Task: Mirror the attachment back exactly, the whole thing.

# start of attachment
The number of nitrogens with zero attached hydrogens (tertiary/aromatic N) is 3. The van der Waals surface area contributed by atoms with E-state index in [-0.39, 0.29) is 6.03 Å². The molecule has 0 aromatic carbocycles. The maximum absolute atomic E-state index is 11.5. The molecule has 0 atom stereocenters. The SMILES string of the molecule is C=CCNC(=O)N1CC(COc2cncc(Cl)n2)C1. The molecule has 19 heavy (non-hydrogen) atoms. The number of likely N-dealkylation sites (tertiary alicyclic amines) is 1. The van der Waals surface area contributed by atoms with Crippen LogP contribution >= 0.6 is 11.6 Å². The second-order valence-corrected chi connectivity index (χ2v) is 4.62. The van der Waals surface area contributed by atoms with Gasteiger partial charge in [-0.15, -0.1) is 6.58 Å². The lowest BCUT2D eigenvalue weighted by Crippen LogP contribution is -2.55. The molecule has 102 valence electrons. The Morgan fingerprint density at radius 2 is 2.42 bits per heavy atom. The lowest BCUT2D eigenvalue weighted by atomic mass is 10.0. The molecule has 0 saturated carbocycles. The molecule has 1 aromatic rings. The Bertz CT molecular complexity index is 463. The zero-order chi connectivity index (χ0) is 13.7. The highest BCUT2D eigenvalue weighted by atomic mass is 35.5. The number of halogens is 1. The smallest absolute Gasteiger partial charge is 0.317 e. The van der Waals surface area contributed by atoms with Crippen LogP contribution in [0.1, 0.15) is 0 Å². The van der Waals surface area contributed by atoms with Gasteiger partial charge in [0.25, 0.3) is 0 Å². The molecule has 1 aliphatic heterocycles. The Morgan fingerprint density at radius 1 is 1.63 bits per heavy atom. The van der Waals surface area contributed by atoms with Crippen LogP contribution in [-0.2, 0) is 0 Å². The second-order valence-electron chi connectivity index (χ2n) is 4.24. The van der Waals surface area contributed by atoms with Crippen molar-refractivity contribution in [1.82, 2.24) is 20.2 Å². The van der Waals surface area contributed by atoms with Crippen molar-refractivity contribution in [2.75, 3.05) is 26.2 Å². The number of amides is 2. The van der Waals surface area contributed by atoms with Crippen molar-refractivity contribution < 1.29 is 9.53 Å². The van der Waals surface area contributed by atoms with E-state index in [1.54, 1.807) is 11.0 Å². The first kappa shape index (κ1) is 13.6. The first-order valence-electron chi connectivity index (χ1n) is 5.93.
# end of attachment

The number of nitrogens with zero attached hydrogens (tertiary/aromatic N) is 3. The van der Waals surface area contributed by atoms with E-state index in [-0.39, 0.29) is 6.03 Å². The molecule has 0 aromatic carbocycles. The maximum absolute atomic E-state index is 11.5. The molecule has 0 atom stereocenters. The SMILES string of the molecule is C=CCNC(=O)N1CC(COc2cncc(Cl)n2)C1. The molecule has 19 heavy (non-hydrogen) atoms. The number of likely N-dealkylation sites (tertiary alicyclic amines) is 1. The van der Waals surface area contributed by atoms with Crippen LogP contribution >= 0.6 is 11.6 Å². The second-order valence-corrected chi connectivity index (χ2v) is 4.62. The van der Waals surface area contributed by atoms with Gasteiger partial charge in [-0.15, -0.1) is 6.58 Å². The lowest BCUT2D eigenvalue weighted by Crippen LogP contribution is -2.55. The molecule has 102 valence electrons. The Morgan fingerprint density at radius 2 is 2.42 bits per heavy atom. The lowest BCUT2D eigenvalue weighted by atomic mass is 10.0. The molecule has 0 saturated carbocycles. The molecule has 1 aromatic rings. The Bertz CT molecular complexity index is 463. The zero-order chi connectivity index (χ0) is 13.7. The highest BCUT2D eigenvalue weighted by atomic mass is 35.5. The number of halogens is 1. The smallest absolute Gasteiger partial charge is 0.317 e. The van der Waals surface area contributed by atoms with Crippen LogP contribution in [0.1, 0.15) is 0 Å². The van der Waals surface area contributed by atoms with Gasteiger partial charge in [0.25, 0.3) is 0 Å². The molecule has 1 aliphatic heterocycles. The Morgan fingerprint density at radius 1 is 1.63 bits per heavy atom. The van der Waals surface area contributed by atoms with Crippen LogP contribution in [-0.2, 0) is 0 Å². The second-order valence-electron chi connectivity index (χ2n) is 4.24. The van der Waals surface area contributed by atoms with Crippen molar-refractivity contribution in [1.82, 2.24) is 20.2 Å². The van der Waals surface area contributed by atoms with Crippen molar-refractivity contribution in [2.75, 3.05) is 26.2 Å². The number of amides is 2. The van der Waals surface area contributed by atoms with Crippen molar-refractivity contribution < 1.29 is 9.53 Å². The van der Waals surface area contributed by atoms with E-state index in [1.54, 1.807) is 11.0 Å². The first kappa shape index (κ1) is 13.6. The first-order valence-electron chi connectivity index (χ1n) is 5.93.